For the full-size rice cookers, we cooked two uncooked cups of Nishiki Japanese medium-grain white rice in each model; in those that performed well, we then cooked two cups of short-grain brown rice, followed by two cups of long-grain basmati rice. For the mini rice cookers, we cooked one uncooked cup of the medium-grain white rice in each model.
Is the rice cooker easy to use?
The best rice cookers should make cooking rice nearly effortless and require very little human intervention. All the models we tested delivered on that intuitive simplicity with manuals that clearly outlined how to get started, including details on how to measure and wash rice, how much water to add to the cooking pot, which menu setting to use, and what buttons to push to start cooking. In machines that claim they can keep rice warm, we expected the Keep Warm setting to click on soon after the rice was done cooking.
How long does it take to cook rice?
Range in cooking times varied greatly among the machines. Though quick-cooking rice is always a temptation, we found that the best rice generally took the longest to make. The full-size Zojirushi models each took close to an hour for medium- and long-grain white rice and nearly an hour and a half for brown rice. By contrast, the Instant Pot and Breville Risotto Plus, which both performed so-so, took around 10 minutes.
What is the end result like?
We wanted to find a great rice cooker that excelled at all three types of rice we tested. We looked for evenly cooked, flavorful, fluffy rice. We also wanted flavorful grains that were cooked through without being gummy and retained bite without being too firm.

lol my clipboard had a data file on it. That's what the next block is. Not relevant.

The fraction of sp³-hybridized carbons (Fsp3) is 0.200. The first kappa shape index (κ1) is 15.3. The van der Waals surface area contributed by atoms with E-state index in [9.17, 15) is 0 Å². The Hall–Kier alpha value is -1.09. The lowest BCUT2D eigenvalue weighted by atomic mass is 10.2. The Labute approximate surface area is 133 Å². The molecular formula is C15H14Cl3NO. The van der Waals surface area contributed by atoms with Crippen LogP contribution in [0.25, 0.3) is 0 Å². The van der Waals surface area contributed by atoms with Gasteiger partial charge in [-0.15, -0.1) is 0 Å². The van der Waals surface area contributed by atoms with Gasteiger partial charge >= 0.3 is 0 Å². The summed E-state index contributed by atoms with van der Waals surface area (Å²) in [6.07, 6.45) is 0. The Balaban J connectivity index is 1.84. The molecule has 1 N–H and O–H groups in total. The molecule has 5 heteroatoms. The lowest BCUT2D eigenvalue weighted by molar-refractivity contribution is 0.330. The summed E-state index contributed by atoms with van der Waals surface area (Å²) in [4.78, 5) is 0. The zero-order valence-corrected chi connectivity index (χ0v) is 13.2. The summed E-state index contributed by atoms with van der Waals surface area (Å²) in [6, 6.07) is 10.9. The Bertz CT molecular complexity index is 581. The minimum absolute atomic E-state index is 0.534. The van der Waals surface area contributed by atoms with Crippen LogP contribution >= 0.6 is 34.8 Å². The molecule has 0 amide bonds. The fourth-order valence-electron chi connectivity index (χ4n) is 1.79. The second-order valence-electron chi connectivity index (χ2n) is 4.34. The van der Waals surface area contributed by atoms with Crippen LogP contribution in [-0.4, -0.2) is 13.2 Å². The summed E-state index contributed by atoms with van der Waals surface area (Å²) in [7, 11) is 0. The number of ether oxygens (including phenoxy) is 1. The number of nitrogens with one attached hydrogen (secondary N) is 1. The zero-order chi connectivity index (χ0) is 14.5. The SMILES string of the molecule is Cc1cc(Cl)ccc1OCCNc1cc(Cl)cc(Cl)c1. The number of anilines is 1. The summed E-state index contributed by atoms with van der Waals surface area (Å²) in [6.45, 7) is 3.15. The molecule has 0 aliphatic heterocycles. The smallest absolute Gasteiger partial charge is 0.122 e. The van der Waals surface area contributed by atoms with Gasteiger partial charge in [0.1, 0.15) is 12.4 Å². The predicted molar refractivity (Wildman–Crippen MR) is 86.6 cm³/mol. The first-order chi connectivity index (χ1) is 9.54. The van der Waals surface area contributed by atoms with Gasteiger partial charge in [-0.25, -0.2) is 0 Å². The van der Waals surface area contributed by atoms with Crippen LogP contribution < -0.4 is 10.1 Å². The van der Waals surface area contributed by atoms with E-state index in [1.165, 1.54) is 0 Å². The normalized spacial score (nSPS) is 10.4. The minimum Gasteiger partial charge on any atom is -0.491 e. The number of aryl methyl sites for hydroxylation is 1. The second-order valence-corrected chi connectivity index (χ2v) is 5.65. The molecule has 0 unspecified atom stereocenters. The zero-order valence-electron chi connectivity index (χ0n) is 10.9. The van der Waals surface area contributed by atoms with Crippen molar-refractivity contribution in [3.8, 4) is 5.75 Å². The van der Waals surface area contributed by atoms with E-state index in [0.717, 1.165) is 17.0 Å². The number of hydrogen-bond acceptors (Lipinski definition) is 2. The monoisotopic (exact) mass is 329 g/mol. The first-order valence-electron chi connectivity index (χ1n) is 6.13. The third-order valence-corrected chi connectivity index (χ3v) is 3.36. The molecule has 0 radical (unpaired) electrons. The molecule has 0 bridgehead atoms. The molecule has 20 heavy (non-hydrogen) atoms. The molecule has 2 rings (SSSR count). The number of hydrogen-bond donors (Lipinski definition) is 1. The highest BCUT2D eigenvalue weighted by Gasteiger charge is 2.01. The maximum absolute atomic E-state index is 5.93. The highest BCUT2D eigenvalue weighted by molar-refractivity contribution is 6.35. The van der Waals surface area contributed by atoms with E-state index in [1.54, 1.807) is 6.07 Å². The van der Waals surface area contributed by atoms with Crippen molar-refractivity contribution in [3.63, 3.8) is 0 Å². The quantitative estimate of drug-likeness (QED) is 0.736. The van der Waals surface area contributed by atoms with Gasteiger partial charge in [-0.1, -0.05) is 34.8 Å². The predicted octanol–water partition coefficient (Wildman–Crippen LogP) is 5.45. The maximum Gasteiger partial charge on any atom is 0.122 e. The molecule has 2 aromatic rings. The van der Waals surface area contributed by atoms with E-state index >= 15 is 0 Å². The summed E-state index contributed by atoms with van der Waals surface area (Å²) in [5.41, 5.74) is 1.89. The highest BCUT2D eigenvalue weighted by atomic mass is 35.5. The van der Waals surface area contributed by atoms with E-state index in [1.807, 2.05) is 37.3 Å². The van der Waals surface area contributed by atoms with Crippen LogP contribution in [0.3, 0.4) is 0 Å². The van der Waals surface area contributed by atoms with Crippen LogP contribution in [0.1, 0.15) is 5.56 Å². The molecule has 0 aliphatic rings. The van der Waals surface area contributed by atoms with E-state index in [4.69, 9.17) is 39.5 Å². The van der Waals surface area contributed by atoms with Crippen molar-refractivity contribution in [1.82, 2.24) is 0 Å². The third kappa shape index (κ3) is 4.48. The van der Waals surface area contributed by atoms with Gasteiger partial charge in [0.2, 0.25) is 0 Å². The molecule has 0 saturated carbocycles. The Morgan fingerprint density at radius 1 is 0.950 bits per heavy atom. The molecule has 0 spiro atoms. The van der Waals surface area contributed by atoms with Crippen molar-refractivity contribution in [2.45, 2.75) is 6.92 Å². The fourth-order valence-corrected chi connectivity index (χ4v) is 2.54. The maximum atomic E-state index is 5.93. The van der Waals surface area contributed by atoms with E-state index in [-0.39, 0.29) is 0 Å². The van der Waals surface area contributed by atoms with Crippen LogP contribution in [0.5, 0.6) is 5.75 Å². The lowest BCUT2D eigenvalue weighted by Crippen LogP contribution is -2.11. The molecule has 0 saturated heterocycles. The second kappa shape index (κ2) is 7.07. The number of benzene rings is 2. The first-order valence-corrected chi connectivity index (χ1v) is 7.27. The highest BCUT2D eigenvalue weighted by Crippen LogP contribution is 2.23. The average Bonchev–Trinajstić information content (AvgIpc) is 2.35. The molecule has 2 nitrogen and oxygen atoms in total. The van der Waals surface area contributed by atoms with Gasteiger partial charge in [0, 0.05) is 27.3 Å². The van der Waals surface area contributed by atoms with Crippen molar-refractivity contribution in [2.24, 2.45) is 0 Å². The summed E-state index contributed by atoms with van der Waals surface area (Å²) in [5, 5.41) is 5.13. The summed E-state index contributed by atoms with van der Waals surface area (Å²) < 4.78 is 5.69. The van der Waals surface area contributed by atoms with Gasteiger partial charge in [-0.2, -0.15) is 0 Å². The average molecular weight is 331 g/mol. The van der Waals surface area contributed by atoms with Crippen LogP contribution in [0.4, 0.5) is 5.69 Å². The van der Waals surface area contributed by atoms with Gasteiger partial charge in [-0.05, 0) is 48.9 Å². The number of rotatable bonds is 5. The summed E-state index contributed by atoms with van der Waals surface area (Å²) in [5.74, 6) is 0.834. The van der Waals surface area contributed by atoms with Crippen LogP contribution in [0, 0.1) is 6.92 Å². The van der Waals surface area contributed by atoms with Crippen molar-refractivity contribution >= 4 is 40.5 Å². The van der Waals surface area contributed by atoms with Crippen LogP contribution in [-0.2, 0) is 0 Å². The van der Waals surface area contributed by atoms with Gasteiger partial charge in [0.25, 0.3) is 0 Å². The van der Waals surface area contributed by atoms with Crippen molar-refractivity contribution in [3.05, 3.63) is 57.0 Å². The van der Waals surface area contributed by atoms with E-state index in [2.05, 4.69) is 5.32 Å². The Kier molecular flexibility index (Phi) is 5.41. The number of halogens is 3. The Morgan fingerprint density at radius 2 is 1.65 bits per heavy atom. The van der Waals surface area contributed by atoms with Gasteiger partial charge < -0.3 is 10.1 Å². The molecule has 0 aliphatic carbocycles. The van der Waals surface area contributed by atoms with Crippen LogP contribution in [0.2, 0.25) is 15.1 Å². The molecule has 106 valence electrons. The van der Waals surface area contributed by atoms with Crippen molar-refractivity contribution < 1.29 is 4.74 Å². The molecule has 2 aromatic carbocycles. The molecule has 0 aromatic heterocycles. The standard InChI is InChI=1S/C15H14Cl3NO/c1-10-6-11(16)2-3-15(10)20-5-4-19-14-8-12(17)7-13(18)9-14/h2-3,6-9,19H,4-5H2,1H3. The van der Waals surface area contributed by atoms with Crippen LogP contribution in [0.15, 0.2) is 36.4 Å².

Does the rice cooker have any useful additional features?
Every rice cooker comes with a couple of key accessories: a measuring cup (don’t get confused, “1 cup” in rice cooker parlance is actually a ¾-cup measure) and a rice paddle. All but the Cuckoo and the Breville had a paddle holder on the rice cooker itself—a welcome feature. A few of the rice cookers that we tested included steamer baskets, which, in the case of the Hamilton Beach model, doubled as a sieve for cleaning rice. Technical features, such as the warmer or timer, make an already convenient machine even more user-friendly.
How easy is it to clean?
All of the rice cookers we tested, with the exception of the Instant Pot, have inner pots with a nonstick coating; this coating is essential for easy cleaning. You should be able to use your spatula or paddle to scoop out rice without leaving residue or stubborn rice bits stuck on the bottom. The lids of the Zojirushi, Instant Pot, and Breville machines are also washable, an added bonus, especially for those who think simply wiping down the lid doesn’t cut it. Keep in mind that almost no rice cooker is dishwasher-safe
How much room does it take up?
Each machine’s countertop footprint varied—most of the models we tested measured in at under a foot diameter, which meant they didn’t take up much more room than a food processor. Taking up less counter space is always better from a storage perspective, but the quality of the rice was more important to us in the long run.
Is the rice cooker a good value?
The machine prices varied wildly, starting at $25 and going all the way up to $260. Ultimately, the best rice cooker won regardless of price, though models like the Cuckoo and Zojirushi 3-Cup got points for performing well beyond what their price point would indicate. Conversely, a machine like the Breville was somewhat underwhelming given its $129 cost.
None of the machines we tested were an all-out fail; with any of these, you will be able, at the very least, to cook some rice. That said, there were pros and cons with each machine that ultimately factored into our final rankings.